Letter Writing: Sympathy Notes

Wednesday, February 20, 2013

Getting mail is a ton of fun, but in an increasingly digital world, writing it can sometimes be hard. This blog post series about Letter Writing aims to make it easier.

A lot of what we once wrote for the mail is now communicated via a Twitter, a text, an email, a phone call- but here is one thing that should always be sent by mail (and additionally in person, when possible, but always also by mail)- sympathy cards. These are notes that should be sent out as soon as you hear the news, but unfortunately  they can be hard to write because- well, it is never a happy topic to be writing about, especially when one might also be grieving oneself. But, I can say from personal experience that such notes can be of great comfort to those close to a deceased person.

Good Night Open SkiesAs to the writing itself- these notes certainly don't have to be long. They can be as long or short as they need to be, really. If you are uncomfortable writing much, the greeting card industry has many lovely products to choose from; just make sure to still add a few personal lines. If you are choosing to write a bit more than can fit on a card, this is one instance where choosing the right stationary really matters. Most things can be jotted down on any old thing that's handy- post-it notes, lined notebook paper or funny cartoon stationary- but for sympathy notes choose tasteful stationary or good quality, unlined white paper. Also, handwritten notes will communicate a more personal touch in these circumstances than a typed letter will. Some people worry about the language and tone of a sympathy card. It is perfectly acceptable to use the word "death," but if it makes you uncomfortable common euphemisms are fine too. Keep the tone casual, as if you were talking to the letter-receiver. No need to write poems or use formal language unless that is part of your relationship to the note's recipient or part of your profession.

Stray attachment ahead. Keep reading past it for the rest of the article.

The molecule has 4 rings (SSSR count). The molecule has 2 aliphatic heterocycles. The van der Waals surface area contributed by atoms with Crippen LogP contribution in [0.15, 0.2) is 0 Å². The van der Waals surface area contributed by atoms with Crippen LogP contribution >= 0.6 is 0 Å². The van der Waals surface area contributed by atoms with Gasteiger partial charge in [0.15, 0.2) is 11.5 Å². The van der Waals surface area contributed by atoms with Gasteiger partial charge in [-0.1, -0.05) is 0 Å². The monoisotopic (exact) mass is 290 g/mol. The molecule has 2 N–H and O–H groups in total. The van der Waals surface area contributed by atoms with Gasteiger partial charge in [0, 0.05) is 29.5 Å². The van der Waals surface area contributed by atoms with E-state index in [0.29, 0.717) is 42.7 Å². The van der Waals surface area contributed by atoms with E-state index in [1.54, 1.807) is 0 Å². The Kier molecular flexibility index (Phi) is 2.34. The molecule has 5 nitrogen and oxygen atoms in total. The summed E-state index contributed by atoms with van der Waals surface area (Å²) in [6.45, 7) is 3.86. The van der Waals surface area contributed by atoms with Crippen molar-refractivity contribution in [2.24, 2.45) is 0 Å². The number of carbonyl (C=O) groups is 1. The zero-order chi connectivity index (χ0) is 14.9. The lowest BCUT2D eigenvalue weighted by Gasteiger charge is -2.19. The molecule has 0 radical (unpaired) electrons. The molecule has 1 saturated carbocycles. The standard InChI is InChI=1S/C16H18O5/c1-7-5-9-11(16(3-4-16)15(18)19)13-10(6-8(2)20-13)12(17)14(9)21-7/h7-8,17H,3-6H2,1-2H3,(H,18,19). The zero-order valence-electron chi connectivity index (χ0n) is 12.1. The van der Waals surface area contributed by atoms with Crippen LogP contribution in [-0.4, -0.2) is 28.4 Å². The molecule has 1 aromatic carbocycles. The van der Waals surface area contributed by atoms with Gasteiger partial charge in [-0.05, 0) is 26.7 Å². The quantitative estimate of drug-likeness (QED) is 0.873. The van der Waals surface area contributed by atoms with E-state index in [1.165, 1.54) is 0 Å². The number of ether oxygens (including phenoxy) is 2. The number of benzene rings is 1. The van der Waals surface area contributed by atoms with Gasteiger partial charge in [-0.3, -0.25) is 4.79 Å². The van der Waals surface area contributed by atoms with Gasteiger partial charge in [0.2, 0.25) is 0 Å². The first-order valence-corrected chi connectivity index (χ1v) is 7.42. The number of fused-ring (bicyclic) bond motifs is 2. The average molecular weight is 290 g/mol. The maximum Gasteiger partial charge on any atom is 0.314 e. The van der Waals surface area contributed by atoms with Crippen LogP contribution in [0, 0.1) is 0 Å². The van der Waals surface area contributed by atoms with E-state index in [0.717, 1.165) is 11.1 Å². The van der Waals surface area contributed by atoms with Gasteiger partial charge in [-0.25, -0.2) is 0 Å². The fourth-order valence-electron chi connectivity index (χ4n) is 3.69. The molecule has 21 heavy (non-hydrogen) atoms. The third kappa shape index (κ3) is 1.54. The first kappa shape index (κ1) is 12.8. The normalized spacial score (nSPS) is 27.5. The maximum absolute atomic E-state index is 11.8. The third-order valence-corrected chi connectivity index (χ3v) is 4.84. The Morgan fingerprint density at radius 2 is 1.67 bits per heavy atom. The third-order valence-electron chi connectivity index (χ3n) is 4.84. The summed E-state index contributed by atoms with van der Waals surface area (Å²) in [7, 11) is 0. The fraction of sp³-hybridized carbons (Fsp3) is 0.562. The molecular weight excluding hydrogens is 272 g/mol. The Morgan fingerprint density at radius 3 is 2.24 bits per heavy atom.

The contents of a sympathy note generally start with acknowledging the recipient's loss, referring to the deceased by name. If you knew the deceased person yourself, you can talk about the specific qualities of the person, and/or choose to share a special memory about that person. It can often be comforting to the recipient to reminisce, and to know that others have warm, positive memories of the person they are grieving for.  If you didn't know the deceased, simply skip that step rather than conjecturing about that person.  In closing, you can feel free to offer help, but make sure it is specific. Asking the bereaved to "call if they need anything," puts the burden on them. It can be awkward enough to ask for help when one is not feeling vulnerable. At a time of grief it is unlikelier still. Instead, offer specific help. For example, if one lives nearby an offer to babysit, or bring over food can be of great assistance.  Whether you live nearby or not, you can also promise to call on a specified day ("I will call to see how you are on Saturday.") However, only make these offers if you truly can follow through.  Also, if the family has asked for donations in lieu of flowers for the memorial, this might be a time to mention such a donation has been made.

There are, however, several things you should not say in a sympathy card. Do not attempt to explain the death or say that it was a positive thing (i.e. "It was God's plan," or even "He was in so much pain it is a blessing he's moved on"). Though you may believe these things are true or that they should be of comfort, people might interpret them differently. Such phrases too often come across as minimizing the person's loss, which is never anyone's intent! Along the same lines, avoid much religious talk unless you know the person and their spiritual beliefs well.  Also avoid saying you know how the grieving person feels; everyone experiences grief differently even if you have also lost a person with a similar relation to yourself. Lastly, though the benediction "sincerely" works in most circumstances, here it might be better to opt for a more personal closing such as "with warmest regards," or "kindest concerns."